- the compensation of victims
Companies and their advisers will also be encouraged to examine the extent to which management change within the organisation might mitigate risk to the business. Endemic illegal activity, attempts at concealing conduct, and a wider culture of wilful disregard of the commission of offences, will aggravate the financial penalty that might be imposed.
The change of focus of the Individual Guidelines may lead to higher sentences for some offenders compared to the current guideline, particularly where the financial loss is relatively small but the impact on the victim is high.
How does this fit in with other developments in this area?
The Corporate Guidelines come into effect at a crucial time in the expansion of the UK prosecutors' prosecutorial armoury against corporate crime.
There is no doubt that the fines imposed by the UK courts against corporates will be more substantial. In R v Innospec Ltd  Crim LR 665, Thomas LJ commented:
'[that] there is every reason for states to adopt a uniform approach to financial penalties for corruption of for-eign government officials...I approach sentencing on the basis that a fine comparable to that imposed in the US would have been the starting point.'
It remains to be seen whether the fines imposed in the UK will reach the levels seen in the US--the guidelines are less mathematical than the US Federal Sentencing guidelines, but provide for sufficient discretion to guard against corporates seeking to take advantage of the system. Corporates and their advisers now have greater clarity and transparency in relation to UK sentencing, but will only get a proper feel for the likely approach of the courts when the Corporate Guidelines are applied in practice (directly or by reference as part of a DPA).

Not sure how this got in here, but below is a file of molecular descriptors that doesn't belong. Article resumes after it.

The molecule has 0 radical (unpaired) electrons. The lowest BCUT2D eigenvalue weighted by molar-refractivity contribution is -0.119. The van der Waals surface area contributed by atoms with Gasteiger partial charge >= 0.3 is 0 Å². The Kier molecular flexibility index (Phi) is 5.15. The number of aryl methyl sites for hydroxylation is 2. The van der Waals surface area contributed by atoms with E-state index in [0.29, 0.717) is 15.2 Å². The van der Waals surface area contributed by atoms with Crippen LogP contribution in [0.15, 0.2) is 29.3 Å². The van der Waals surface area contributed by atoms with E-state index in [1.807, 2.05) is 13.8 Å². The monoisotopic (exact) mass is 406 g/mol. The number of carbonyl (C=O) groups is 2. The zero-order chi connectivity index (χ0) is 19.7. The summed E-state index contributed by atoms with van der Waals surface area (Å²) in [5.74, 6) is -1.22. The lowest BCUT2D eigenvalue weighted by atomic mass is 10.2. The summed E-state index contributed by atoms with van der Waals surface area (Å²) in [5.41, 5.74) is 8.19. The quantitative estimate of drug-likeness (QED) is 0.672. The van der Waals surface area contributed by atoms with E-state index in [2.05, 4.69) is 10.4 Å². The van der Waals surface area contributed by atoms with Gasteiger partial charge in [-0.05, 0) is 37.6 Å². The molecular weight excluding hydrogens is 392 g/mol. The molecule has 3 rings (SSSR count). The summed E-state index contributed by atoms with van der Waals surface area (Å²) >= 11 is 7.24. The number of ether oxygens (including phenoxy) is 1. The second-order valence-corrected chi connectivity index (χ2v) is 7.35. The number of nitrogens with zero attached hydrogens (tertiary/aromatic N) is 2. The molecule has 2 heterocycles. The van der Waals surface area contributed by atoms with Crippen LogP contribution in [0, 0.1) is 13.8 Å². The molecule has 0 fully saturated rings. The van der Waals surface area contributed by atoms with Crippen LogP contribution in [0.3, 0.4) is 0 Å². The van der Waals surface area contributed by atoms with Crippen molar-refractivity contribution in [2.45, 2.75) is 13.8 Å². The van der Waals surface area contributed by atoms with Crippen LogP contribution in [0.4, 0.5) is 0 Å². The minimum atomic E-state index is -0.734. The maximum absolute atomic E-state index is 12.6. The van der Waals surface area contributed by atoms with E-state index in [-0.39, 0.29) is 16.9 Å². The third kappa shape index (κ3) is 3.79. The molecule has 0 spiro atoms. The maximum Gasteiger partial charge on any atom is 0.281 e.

The Corporate Guidelines will provide an important reference in the context of negotiating DPAs which are likely to include a term for a financial penalty, the sum of which must be broadly comparable to the fine that would have been imposed if the party had entered a guilty plea. Having been given the tools, the test is now for the UK prosecutors to bring effective prosecution proceedings. The first DPA is awaited eagerly.
The director of the SFO has called for the corporate offence under BA 2010 to be extended to 'all acts of financial crime', which might give greater scope for the application of the Corporate Guidelines, but legislation is not going to be forthcoming in the present parliamentary session.
The Individual Guidelines increase the emphasis on the effects on victims of fraud in the sentencing process and mark the first time that there has been a guideline for the sentencing of money laundering. The UK National Fraud Authority's Annual Fraud Indicator 2013 estimates that the loss to the UK from fraud now amounts to £52bn. The impact of this new approach to on the increasing sophistication of fraudulent conduct, including insider fraud and cyber-crime, remains to be seen.
This article was first published by LexisPSL Corporate Crime on 6 June 2014